Six Sigma was first introduced at Leyland Trucks by its parent company PACCAR at the end of 1998 and ‘lean’ has become an integral part of Leyland’s continuous improvement journey. Over 250 of its approximately 1,000 employees are trained in Six Sigma and over 2,000 improvement projects have been implemented. These projects typically return savings of over 1% of total revenue, each year.
But Six Sigma is more than just a methodology or set of tools that delivers specific projects, explains Harry Levy, Six Sigma manager at Leyland Trucks. “It is really a mindset which permeates the entire organisation, which expects fact-based decision making and true root-cause analysis of problems at all levels and at all times.”
Over the last 10 years, the continuous improvement programme supported by the principles of Six Sigma and lean production has led to step-change improvements in all of Leyland’s core Key Performance Indicators. In-line and end-of-line quality levels have each improved by 85%; efficiency (measured as man-hours per truck) has improved by 35% (despite increases in model and feature complexity over the same period); inventory turns have increased by over 200%; and on-time delivery has improved to 98%.
Six Sigma is also an integral tool in Leyland’s relationship with its suppliers. Leyland and fellow Paccar Company DAF Trucks, which largely share a supply base, have trained over 100 Six Sigma Belts in 150 supplier companies. In total, including suppliers who run their own Six Sigma programmes, well over half of tier one suppliers practise Six Sigma techniques. Joint Leyland/supplier projects are common as part of a Cost Management Partnership programme, which requires suppliers to identify and implement process improvements in their own operations to the benefit of both parties and also as corrective action projects to identify and eliminate the root causes of quality defects.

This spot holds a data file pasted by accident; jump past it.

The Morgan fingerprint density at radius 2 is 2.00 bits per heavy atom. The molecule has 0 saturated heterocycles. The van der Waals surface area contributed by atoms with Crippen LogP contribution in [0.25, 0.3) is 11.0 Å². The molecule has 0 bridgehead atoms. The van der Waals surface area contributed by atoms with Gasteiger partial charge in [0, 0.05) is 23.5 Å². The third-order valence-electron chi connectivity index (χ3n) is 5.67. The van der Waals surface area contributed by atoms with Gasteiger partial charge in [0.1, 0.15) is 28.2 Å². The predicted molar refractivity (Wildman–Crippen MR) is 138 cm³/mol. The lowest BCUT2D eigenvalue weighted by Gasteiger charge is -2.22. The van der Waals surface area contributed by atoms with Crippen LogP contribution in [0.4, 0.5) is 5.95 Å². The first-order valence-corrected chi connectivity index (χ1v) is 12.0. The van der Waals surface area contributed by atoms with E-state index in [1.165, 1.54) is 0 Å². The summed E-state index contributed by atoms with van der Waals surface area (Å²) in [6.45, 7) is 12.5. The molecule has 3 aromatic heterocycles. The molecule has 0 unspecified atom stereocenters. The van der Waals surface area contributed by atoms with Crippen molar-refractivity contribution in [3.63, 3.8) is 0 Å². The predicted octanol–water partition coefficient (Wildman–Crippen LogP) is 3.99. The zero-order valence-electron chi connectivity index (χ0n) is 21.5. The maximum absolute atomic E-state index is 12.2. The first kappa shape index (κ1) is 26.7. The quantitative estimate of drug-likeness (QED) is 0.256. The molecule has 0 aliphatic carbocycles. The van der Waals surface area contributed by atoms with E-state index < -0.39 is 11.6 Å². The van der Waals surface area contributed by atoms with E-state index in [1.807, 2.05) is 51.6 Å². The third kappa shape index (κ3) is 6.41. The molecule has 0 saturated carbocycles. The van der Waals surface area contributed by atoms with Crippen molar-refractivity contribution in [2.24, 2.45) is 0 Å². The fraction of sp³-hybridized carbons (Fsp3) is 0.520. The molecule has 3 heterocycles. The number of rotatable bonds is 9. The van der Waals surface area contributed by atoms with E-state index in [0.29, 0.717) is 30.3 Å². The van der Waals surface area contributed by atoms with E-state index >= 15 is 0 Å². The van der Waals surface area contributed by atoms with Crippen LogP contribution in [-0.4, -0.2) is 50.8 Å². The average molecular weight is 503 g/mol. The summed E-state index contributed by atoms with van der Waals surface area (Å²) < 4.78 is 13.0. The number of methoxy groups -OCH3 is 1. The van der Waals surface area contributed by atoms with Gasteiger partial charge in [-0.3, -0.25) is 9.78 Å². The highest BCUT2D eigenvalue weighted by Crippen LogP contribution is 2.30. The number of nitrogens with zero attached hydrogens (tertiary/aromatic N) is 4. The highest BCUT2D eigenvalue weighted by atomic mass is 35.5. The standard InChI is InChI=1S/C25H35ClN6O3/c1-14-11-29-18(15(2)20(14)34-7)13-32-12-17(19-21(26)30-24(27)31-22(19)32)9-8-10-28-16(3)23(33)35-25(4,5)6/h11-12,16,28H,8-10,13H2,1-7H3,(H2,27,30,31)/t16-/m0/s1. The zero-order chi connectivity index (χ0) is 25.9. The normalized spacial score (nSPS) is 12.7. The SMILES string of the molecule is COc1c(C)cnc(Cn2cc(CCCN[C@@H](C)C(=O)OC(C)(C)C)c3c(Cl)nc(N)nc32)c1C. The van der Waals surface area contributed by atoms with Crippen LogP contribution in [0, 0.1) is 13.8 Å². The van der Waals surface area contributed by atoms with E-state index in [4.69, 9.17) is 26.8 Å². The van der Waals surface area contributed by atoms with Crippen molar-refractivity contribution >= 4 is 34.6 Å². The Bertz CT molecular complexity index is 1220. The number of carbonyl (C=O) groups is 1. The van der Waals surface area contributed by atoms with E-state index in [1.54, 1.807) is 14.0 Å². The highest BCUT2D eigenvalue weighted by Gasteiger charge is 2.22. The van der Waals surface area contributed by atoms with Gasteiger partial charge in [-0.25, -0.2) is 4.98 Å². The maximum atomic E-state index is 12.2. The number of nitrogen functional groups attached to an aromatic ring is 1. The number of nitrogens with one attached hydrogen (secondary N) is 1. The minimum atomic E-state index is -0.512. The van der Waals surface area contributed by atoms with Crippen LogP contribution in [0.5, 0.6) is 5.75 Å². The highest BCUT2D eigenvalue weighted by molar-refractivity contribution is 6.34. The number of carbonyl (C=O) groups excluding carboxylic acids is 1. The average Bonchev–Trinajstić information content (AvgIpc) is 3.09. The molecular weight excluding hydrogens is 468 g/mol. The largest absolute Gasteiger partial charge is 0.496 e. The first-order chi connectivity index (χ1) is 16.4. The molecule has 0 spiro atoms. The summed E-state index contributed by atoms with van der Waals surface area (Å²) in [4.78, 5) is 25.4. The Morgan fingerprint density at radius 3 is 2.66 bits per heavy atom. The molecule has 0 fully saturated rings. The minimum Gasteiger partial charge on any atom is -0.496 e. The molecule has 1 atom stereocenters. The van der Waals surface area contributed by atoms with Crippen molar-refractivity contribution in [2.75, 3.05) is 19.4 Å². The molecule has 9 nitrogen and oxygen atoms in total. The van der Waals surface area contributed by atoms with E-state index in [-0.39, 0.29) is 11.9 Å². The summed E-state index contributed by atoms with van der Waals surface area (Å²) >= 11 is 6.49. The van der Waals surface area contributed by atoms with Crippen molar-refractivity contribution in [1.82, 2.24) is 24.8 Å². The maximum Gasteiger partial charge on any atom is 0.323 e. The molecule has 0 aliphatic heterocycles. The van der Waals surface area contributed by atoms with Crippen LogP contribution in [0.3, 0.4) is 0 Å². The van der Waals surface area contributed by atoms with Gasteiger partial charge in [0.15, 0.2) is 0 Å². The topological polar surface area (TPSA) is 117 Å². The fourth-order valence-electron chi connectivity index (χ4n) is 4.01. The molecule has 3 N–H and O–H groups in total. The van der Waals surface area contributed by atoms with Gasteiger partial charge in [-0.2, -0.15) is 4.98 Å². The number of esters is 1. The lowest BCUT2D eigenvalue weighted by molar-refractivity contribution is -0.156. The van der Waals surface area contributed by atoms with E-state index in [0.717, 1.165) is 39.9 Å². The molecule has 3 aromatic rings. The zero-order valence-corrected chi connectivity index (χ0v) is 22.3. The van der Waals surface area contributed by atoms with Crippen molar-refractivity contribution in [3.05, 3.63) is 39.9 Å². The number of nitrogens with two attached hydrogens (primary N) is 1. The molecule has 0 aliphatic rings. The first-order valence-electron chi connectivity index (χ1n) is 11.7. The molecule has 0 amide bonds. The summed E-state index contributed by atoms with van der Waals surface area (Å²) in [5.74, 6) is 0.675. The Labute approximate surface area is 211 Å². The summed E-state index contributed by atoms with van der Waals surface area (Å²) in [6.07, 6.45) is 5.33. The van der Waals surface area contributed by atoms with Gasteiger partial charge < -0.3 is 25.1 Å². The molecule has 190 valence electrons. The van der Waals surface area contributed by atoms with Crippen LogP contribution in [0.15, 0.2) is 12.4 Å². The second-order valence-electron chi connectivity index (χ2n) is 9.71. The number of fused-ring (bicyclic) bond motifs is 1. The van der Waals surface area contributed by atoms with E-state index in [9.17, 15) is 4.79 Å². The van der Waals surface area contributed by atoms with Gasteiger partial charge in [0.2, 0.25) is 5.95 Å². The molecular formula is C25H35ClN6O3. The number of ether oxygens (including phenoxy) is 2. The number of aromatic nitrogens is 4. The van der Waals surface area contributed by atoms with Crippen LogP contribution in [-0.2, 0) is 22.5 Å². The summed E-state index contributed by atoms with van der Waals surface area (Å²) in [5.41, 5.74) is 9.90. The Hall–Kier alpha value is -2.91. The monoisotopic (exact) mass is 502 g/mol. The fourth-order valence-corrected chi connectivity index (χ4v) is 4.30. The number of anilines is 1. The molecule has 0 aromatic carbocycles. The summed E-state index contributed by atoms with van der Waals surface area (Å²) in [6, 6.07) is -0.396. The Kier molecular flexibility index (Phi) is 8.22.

Six Sigma is not a tool set used exclusively by office-based practitioners, points out operations director Peter Jukes. “All shopfloor team leaders have had training in lean techniques and, supported by a small team of specialists, are encouraged to lead improvement projects in their areas, ranging from 5S exercises to layout changes to minimise movement, waste and defect investigations to understand and eliminate defects.”
Normally, Six Sigma projects form part of the belt’s everyday work. Sometimes, however, the best progress will be made by a full-time dedicated resource being applied to the task – a HIKE (High Impact Kaizen Event). “Running a HIKE will typically present the challenge of freeing up the time of the necessary participants for the duration of the event, and because a number of people are going to be working full-time on this one project, preparation ahead of the commencement of the HIKE is paramount, to ensure best use of their time,” explains Harry Levy. “But once these hurdles are overcome, the benefits can be enormous. Team dynamics are massively improved when the team knows they will be working together with just one objective for the duration of the project.”
An expert practitioner will act as coach to the team, suggesting the right lean tools to be used at the right moment. The project leader, however, will be someone who owns the process under consideration and who therefore is looking for a solution and will be left to manage that solution once the project team has disbanded.
The most recent HIKE on the Leyland site was on the receiving deck in the Paccar Parts after-market parts distribution centre where there were bottlenecks in parts processing.
The multi-functional project moved peripheral activities to different parts of the warehouse, installed additional roller-racking and re-laid out the area to improve process flow. As a result, productivity in the area (measured in lines processed per hour) was increased by over 30%.